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PROVO - As raging water spills over banks in Utah's rivers and streams this spring, Jim Nelson is very busy.

Not with bagging sand or digging ditches. But on his computer.

The Brigham Young University civil engineering professor is immersed in the sophisticated software he and a team of colleagues developed to map flood plains and predict water runoff.

With his Watershed Modeling System (WMS), Nelson knew where the problem spots were going to be this spring - even before minor flooding hit the state. In fact, he believes his technology may even reshape the way flood insurance is calculated.

"It's an art as much as it is a science," he says about his 3-D mapping techniques. "Now [with all the water] is when we find out if what we've done is right. All of a sudden people care."

One of Nelson's models - there are more than a half dozen - uses historical data and topographical maps to determine what kinds of flows residents can expect from a river behind their house in case of record rains or snowpacks.

That's exactly what Nelson did for a Springville neighbor whose deck was threatened by high runoff in Hobble Creek.

"We engineers are like weathermen," Nelson says. "Nobody should expect that what the weatherman says is the gospel truth. To a certain degree, in engineering, it's the same thing."

Nelson's neighbor, though, is by no means a guinea pig for the water models.

The software is already used by more than 26 state transportation departments throughout the nation and at hundreds of sites around the world.

In April, Nelson and research associate Chris Smemoe spent a week in Egypt training 17 Iraqi engineers to put the models to use in re-creating waterways and planning for potential flooding.

Closer to home, Utah Department of Transportation crews are using Nelson's software to build new bridges in St. George, where floods washed out old ones earlier this year. Crews in Southern California are doing the same in the wake of January mudslides.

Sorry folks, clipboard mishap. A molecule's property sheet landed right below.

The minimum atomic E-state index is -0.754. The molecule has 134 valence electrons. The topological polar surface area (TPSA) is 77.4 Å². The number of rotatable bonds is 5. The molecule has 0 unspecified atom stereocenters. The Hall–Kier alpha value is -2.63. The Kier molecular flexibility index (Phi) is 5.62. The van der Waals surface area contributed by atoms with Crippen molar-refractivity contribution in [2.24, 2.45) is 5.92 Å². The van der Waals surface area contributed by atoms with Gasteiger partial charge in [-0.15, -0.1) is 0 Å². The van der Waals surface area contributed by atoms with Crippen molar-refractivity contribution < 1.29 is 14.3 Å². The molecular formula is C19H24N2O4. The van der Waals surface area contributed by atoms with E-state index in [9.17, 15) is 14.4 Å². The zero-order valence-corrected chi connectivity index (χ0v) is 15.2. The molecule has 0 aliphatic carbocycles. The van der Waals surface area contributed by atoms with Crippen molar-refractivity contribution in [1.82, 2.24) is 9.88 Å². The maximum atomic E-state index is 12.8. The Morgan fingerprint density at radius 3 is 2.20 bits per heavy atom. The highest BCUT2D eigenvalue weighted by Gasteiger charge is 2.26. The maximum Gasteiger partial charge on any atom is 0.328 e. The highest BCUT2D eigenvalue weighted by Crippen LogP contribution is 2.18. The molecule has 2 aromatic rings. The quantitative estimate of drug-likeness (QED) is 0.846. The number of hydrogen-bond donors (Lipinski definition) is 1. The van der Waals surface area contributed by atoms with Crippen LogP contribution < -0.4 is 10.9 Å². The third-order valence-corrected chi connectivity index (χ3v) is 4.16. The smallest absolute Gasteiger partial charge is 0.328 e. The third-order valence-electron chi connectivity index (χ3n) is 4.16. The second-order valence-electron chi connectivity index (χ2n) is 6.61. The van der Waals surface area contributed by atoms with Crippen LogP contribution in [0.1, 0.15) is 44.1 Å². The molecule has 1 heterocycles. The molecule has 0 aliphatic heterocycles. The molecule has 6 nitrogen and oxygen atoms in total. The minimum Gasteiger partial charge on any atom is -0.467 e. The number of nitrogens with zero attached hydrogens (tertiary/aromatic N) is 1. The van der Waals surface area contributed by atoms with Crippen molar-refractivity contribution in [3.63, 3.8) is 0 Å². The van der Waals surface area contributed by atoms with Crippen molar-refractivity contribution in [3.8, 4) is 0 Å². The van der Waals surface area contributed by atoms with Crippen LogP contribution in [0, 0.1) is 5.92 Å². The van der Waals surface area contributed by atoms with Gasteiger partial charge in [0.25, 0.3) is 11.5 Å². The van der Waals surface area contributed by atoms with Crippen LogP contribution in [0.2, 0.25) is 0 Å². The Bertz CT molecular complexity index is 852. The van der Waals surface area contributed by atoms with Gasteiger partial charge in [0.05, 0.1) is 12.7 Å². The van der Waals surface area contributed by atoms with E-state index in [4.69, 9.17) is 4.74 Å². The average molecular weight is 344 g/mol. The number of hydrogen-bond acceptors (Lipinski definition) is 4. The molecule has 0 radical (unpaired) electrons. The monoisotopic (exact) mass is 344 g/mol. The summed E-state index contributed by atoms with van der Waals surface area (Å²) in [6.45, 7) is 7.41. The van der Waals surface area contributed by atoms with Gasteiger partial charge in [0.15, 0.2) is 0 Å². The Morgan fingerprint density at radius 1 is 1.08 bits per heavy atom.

With the BYU engineers' ability to predict flood plains at different intervals, the models also could change the way flood insurance rates are determined.

Currently, people who live within a 100-year flood plain pay flood insurance, while those who live outside the lines don't, leaving some residents with high premiums that will never be justified and others without the coverage they need.

Nelson and Smemoe say people should pay flood insurance according to where they are located: the highest rates for those in a 5-year flood plain, moderate rates for those in a 50-year plain, and the lowest for those in the 100-year plain.

"It's kind of like life insurance," Smemoe says.

"You're going to pay a different rate if you're 70 years old than if you're 20 years old."

Nelson, however, admits his idea doesn't yet have much traction with insurers against floods, but believes it eventually will.

In the meantime, developers on the WMS team will continue to advance the program and improve its accuracy and capability.

"There are probably only two or three software packages in the world that do what our software does," Smemoe says. "It's something that we're always adding new capabilities to."

BYU licenses the software, then distributes it through South Jordan-based Environmental Modeling Systems, Inc. The software costs $2,000 per package. Royalties from the sales come back to BYU's engineering department and are used for future studies.